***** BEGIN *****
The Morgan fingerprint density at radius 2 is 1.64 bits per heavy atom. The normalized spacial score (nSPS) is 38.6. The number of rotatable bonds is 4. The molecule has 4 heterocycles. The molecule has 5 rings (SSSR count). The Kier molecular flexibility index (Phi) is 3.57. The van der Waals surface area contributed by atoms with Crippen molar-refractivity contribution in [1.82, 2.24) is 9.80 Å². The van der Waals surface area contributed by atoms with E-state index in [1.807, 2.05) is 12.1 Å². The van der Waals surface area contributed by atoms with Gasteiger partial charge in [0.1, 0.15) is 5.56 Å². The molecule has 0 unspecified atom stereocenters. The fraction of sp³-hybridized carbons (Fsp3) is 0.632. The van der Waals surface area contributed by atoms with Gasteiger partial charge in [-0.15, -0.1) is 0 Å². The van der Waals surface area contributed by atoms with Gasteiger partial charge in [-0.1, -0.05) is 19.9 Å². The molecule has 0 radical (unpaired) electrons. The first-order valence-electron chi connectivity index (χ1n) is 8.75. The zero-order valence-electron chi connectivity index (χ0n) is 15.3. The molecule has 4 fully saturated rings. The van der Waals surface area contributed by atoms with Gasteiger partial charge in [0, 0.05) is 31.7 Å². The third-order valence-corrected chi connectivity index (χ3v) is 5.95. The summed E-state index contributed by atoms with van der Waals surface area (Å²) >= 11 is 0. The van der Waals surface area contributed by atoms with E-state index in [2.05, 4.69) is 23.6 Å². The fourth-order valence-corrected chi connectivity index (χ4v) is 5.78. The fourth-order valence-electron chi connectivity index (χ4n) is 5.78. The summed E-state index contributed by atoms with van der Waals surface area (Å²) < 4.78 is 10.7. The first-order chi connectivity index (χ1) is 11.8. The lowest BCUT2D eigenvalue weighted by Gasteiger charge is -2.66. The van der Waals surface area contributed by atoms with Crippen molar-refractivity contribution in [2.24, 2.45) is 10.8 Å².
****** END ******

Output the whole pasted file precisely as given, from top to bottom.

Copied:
The Morgan fingerprint density at radius 2 is 1.64 bits per heavy atom. The normalized spacial score (nSPS) is 38.6. The number of rotatable bonds is 4. The molecule has 4 heterocycles. The molecule has 5 rings (SSSR count). The Kier molecular flexibility index (Phi) is 3.57. The van der Waals surface area contributed by atoms with Crippen molar-refractivity contribution in [1.82, 2.24) is 9.80 Å². The van der Waals surface area contributed by atoms with E-state index in [1.807, 2.05) is 12.1 Å². The van der Waals surface area contributed by atoms with Gasteiger partial charge in [0.1, 0.15) is 5.56 Å². The molecule has 0 unspecified atom stereocenters. The fraction of sp³-hybridized carbons (Fsp3) is 0.632. The van der Waals surface area contributed by atoms with Gasteiger partial charge in [-0.15, -0.1) is 0 Å². The van der Waals surface area contributed by atoms with Gasteiger partial charge in [-0.1, -0.05) is 19.9 Å². The molecule has 0 radical (unpaired) electrons. The first-order valence-electron chi connectivity index (χ1n) is 8.75. The zero-order valence-electron chi connectivity index (χ0n) is 15.3. The molecule has 4 fully saturated rings. The van der Waals surface area contributed by atoms with Gasteiger partial charge in [0, 0.05) is 31.7 Å². The third-order valence-corrected chi connectivity index (χ3v) is 5.95. The summed E-state index contributed by atoms with van der Waals surface area (Å²) >= 11 is 0. The van der Waals surface area contributed by atoms with E-state index in [2.05, 4.69) is 23.6 Å². The fourth-order valence-corrected chi connectivity index (χ4v) is 5.78. The fourth-order valence-electron chi connectivity index (χ4n) is 5.78. The summed E-state index contributed by atoms with van der Waals surface area (Å²) < 4.78 is 10.7. The first-order chi connectivity index (χ1) is 11.8. The lowest BCUT2D eigenvalue weighted by Gasteiger charge is -2.66. The van der Waals surface area contributed by atoms with Crippen molar-refractivity contribution in [2.24, 2.45) is 10.8 Å².